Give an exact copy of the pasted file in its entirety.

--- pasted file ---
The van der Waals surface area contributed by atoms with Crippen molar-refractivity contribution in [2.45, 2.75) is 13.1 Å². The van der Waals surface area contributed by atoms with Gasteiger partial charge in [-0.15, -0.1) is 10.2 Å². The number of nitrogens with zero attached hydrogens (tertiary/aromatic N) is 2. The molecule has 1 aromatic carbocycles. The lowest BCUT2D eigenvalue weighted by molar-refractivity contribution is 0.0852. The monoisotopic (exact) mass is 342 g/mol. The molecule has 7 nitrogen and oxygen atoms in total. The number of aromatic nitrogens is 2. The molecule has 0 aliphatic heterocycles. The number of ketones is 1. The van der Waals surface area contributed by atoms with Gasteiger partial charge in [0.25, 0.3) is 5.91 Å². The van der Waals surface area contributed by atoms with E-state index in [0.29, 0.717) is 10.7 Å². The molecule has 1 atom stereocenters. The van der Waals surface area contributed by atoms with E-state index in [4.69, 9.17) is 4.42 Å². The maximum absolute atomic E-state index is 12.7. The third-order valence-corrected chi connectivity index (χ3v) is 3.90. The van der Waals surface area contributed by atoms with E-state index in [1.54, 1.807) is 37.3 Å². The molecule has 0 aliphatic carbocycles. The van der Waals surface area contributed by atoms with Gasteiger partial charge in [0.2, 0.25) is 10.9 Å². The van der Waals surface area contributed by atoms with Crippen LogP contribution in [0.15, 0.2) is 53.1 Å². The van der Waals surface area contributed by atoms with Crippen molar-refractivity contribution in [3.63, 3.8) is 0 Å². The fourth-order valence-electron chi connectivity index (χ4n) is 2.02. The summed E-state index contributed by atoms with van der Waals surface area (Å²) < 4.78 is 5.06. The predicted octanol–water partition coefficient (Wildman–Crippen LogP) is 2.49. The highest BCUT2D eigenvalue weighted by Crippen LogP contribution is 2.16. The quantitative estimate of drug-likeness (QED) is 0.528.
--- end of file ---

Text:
The van der Waals surface area contributed by atoms with Crippen molar-refractivity contribution in [2.45, 2.75) is 13.1 Å². The van der Waals surface area contributed by atoms with Gasteiger partial charge in [-0.15, -0.1) is 10.2 Å². The number of nitrogens with zero attached hydrogens (tertiary/aromatic N) is 2. The molecule has 1 aromatic carbocycles. The lowest BCUT2D eigenvalue weighted by molar-refractivity contribution is 0.0852. The monoisotopic (exact) mass is 342 g/mol. The molecule has 7 nitrogen and oxygen atoms in total. The number of aromatic nitrogens is 2. The molecule has 0 aliphatic heterocycles. The number of ketones is 1. The van der Waals surface area contributed by atoms with Gasteiger partial charge in [0.25, 0.3) is 5.91 Å². The van der Waals surface area contributed by atoms with E-state index in [0.29, 0.717) is 10.7 Å². The molecule has 1 atom stereocenters. The van der Waals surface area contributed by atoms with E-state index in [4.69, 9.17) is 4.42 Å². The maximum absolute atomic E-state index is 12.7. The third-order valence-corrected chi connectivity index (χ3v) is 3.90. The van der Waals surface area contributed by atoms with E-state index in [1.54, 1.807) is 37.3 Å². The molecule has 0 aliphatic carbocycles. The van der Waals surface area contributed by atoms with Gasteiger partial charge in [0.2, 0.25) is 10.9 Å². The van der Waals surface area contributed by atoms with Crippen LogP contribution in [0.15, 0.2) is 53.1 Å². The van der Waals surface area contributed by atoms with Crippen molar-refractivity contribution in [3.63, 3.8) is 0 Å². The fourth-order valence-electron chi connectivity index (χ4n) is 2.02. The summed E-state index contributed by atoms with van der Waals surface area (Å²) < 4.78 is 5.06. The predicted octanol–water partition coefficient (Wildman–Crippen LogP) is 2.49. The highest BCUT2D eigenvalue weighted by Crippen LogP contribution is 2.16. The quantitative estimate of drug-likeness (QED) is 0.528.